• A simple plate of a thin slice of white cheddar, walnuts without any bitterness, apple foam, and half a crabapple that had been soaked with something (syrup?).
  • Beet Mousse - raspberry fluid gel, chocolate crumble
    • A column of frozen mousse that immediately began to melt on the plate at its base. For the most part it retained its shape nicely, but it slid around on the plate as we tried to cut it with the provided spork.
    • Barely any sweetness here, and nicely paired with the chocolate for flavour as well as crunchy texture.
    • Best to have this in conjunction with the provided macaron because the latter was burn-your-throat sweet..
  • Pumpkin spice macaron
    • About the size of a loonie. Two of these might make single regulation-sized macaron.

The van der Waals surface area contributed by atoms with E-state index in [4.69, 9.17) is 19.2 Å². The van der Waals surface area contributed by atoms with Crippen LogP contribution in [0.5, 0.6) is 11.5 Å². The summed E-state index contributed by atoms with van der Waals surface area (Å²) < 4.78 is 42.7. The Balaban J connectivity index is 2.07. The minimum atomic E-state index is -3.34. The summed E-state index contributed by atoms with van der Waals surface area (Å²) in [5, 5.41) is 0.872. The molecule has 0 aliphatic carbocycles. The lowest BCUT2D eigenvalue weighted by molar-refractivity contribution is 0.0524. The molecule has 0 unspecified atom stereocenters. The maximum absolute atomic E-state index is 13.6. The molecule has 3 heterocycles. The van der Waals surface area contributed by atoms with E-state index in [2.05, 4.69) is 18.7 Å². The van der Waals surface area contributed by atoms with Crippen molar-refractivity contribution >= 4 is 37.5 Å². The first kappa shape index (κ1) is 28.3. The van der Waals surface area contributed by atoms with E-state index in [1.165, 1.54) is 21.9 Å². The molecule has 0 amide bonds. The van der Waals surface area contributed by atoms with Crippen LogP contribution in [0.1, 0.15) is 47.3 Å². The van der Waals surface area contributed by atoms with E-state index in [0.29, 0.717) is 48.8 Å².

Except for the salmon croquet, I'd have to say that while everything was well done, there wasn't anything really "wow" about it. It's fair value at $62.50 per person. Not sure I'd be up for it at $125, though.

Service was... odd. Often you get wait staff that serve food and tell you what it is, check on you, and otherwise leave you alone. We somehow ended up with the chatty one who was very much a part of our table each time he dropped by, sharing personal anecdotes. I think even he wasn't sure how much he should participate, but my dining companion was the friendly sort and in any case interested in his stories of 50-course tasting menus including grapes carefully layered with flavour using a syringe; and trying to make his own ice cubes with liquer in them so they'd slowly release their flavour.
Like most of the highest-end establishments, there are no mini-skirted hotties here, but a crew of male waiters.

2012-Sep C Restaurant Chef's Grand Tasting Menu